Predictive Coding Software In The E-Disclosure Process Approved By English Court.
Legal News & Analysis - Asia Pacific - Singapore – Dispute Resolution
25 April, 2016
Pyrrho Investments Limited and another v MWB Property Limited and others  EWHC 256 (Ch)
The huge potential for electronic discovery in Singapore has been recognised in Global Yellow Pages Ltd v Promedia Directories Pte Ltd and another suit  3 SLR 758 (“Global Yellow Pages”).
In the recent case of Pyrrho Investments Limited and another v MWB Property Limited and others  EWHC 256 (Ch)
(“Pyrrho”), the High Court of England and Wales approved the use of predictive coding software in electronic discovery.
This meant that document review would be initially undertaken by proprietary computer software customized for the issues in the proceedings, instead of human beings. The software would score the reviewed documents for relevance to the issues raised, saving time and reducing costs. Unlike human review, the costs of electronic discovery would not increase at the same rate as the number of documents to be reviewed.
The 1st Claimant sued (as assignee of the 2nd Claimant) in respect of payments made by the 2nd
Claimant due to alleged breaches of fiduciary duty by the 2nd to 5th Defendants (who were directors of the 2nd Claimant).
There was also a specific claim in respect of a dividend that was declared by the 2nd Claimant on 11 June 2009 in the sum of approximately £9 million.
The claim was amended in 2014 to include a second group of claims that the 2nd to 5th Defendants caused the 2nd Claimant to enter into transactions with companies in which they themselves were secretly interested, and thereby extracted some £28.5 million from the 2nd Claimant over a period of 5 years.
The bulk of the documents were in the control of the 2nd Claimant. While the original total of 17.6 million files was reduced to 3.1 million by a process of electronic de-duplication, it was still a large and costly number to search.
DECISION OF THE HIGH COURT OF ENGLAND AND WALES
The Predictive Coding Process
The Court in Pyrrho helpfully outlined a typical predictive coding process.
First, parties will settle a predictive coding protocol, including definition of the data set, sample size, batches, control set, reviewers, confidence level and margin of error. Criteria must then be decided upon for inclusion of documents, such as who had the documents and date range, as well as keywords.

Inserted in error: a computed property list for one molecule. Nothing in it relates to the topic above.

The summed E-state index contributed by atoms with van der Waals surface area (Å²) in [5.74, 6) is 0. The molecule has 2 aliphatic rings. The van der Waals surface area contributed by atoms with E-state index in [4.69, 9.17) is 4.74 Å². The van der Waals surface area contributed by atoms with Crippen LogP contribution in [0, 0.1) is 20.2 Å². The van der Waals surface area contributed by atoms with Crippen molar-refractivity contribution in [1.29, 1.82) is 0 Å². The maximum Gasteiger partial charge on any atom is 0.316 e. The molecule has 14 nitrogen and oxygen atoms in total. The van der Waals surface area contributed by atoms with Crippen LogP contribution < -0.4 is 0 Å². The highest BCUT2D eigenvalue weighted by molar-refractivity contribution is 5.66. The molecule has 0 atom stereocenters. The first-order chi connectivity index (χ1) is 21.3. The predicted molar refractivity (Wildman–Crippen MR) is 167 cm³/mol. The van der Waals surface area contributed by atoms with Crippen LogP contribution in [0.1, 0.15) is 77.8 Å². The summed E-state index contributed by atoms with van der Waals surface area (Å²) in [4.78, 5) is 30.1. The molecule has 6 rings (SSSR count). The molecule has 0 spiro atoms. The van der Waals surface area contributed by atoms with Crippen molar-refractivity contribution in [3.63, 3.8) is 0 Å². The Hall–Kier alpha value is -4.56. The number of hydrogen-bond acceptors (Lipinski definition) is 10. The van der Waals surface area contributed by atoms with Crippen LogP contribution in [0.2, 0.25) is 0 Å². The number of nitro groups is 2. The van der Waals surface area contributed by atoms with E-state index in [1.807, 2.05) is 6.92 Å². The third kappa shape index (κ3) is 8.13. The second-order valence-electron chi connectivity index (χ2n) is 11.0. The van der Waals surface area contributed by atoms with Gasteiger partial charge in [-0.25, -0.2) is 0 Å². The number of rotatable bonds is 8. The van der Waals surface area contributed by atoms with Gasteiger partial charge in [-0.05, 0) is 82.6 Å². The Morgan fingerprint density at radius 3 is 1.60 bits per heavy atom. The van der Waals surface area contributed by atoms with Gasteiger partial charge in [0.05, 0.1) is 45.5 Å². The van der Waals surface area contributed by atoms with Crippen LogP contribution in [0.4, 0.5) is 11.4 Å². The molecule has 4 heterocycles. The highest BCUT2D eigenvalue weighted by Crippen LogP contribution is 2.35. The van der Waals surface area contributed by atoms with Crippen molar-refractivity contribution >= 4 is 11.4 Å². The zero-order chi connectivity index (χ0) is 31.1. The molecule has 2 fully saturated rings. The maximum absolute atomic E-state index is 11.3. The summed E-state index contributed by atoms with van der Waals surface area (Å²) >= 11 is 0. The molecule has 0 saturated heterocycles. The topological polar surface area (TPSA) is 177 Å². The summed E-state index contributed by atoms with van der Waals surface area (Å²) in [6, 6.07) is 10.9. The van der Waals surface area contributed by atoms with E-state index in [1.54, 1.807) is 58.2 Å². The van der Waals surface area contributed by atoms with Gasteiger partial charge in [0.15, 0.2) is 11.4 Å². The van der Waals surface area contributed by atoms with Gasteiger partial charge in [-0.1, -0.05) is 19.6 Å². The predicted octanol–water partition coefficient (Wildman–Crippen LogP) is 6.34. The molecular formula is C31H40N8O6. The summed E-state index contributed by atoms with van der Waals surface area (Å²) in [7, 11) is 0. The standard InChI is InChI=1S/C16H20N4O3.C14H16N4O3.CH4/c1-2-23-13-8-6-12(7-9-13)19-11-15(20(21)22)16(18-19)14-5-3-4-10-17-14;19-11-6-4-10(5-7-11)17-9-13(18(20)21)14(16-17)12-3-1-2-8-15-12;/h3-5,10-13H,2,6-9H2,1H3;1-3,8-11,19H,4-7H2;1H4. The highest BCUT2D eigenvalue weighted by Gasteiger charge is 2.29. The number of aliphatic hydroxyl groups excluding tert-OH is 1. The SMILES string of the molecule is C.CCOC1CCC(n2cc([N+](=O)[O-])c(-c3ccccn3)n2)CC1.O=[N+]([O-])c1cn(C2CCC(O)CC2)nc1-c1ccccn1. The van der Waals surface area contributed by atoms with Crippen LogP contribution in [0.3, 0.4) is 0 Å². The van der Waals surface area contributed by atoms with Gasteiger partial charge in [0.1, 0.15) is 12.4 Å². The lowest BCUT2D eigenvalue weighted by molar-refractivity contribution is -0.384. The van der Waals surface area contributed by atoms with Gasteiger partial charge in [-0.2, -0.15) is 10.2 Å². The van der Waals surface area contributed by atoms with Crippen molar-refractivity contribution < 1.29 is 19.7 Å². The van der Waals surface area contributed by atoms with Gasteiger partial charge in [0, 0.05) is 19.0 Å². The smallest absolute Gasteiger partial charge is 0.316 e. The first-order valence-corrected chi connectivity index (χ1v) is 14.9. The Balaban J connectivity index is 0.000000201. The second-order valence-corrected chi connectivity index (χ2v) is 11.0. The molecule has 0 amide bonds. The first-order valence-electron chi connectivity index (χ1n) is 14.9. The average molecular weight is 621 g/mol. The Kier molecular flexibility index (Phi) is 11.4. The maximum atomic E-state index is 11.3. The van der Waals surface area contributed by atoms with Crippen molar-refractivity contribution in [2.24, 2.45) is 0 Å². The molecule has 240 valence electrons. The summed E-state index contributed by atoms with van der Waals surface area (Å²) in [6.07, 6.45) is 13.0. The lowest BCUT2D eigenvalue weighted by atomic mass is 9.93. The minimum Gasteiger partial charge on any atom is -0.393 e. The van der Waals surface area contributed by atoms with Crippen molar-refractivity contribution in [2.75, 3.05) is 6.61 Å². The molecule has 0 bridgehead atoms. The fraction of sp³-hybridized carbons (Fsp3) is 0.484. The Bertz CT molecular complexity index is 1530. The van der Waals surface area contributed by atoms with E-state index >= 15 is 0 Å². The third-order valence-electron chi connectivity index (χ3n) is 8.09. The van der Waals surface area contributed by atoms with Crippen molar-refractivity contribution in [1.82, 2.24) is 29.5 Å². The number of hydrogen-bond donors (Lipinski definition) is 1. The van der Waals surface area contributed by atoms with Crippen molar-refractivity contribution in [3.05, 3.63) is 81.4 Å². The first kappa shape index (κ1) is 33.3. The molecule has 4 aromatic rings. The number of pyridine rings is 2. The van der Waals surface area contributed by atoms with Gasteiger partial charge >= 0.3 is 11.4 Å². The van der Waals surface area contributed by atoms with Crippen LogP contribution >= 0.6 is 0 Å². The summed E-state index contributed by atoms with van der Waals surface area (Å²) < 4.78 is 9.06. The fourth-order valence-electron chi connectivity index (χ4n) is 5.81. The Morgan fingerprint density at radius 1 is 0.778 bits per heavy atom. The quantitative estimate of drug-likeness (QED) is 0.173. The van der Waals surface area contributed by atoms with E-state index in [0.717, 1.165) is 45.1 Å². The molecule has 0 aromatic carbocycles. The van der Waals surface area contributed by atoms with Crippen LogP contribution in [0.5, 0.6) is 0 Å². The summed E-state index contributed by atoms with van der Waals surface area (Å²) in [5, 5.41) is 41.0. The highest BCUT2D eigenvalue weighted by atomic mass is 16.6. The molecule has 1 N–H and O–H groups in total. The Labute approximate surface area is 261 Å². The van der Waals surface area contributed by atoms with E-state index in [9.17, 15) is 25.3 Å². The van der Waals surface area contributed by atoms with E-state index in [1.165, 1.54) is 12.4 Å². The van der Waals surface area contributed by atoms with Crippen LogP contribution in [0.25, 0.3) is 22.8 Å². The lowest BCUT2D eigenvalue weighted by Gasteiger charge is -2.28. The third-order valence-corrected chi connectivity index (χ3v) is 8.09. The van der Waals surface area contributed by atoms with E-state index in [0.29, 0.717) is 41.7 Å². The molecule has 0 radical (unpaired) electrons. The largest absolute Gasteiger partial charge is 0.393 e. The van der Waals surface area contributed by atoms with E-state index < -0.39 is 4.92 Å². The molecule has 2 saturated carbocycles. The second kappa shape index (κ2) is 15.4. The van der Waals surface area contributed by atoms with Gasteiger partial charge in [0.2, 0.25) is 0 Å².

Next, a representative sample of the documents is used to ‘train’ the software. A person (eg a lawyer involved in the litigation) considers and makes a decision for the documents in the sample, and each document is categorised. It is essential that the criteria for relevance be consistently applied at this stage (eg by a single, senior lawyer who has mastered the issues in the
case). Based on the ‘training’, the software then reviews and categorises each individual document in the whole document set as either relevant or not.
The results of this categorisation exercise are then validated through a number of quality assurance excercices. The higher the level of confidence, and the lower the margin of error, the greater the sample must be, the longer it will take and the more it will cost.
The samples selected are reviewed by a human for relevance. The software creates a report of decisions overturned. Where the decision is adjudged correct, it is fed back into the system. Where not correct, the document is removed from the overturns.
This sampling is repeated (usually not less than 3 times) as required to bring the overturns to a level within agreed tolerances.
The trend of overturns should be lower each round. This would result in a final report within the agreed tolerance and the list of documents can then be produced.
In allowing the use of predictive coding software, the Court found that the factors in favour of approving the use of predictive coding technology were:
a) Predictive coding software can be useful in appropriate cases.
b) There is no evidence to show that the use of predictive coding software leads to less accurate disclosure, and indeed there is some evidence to the contrary.
C) There will be greater consistency in applying the approach of a single senior lawyer towards the initial sample to the whole document set.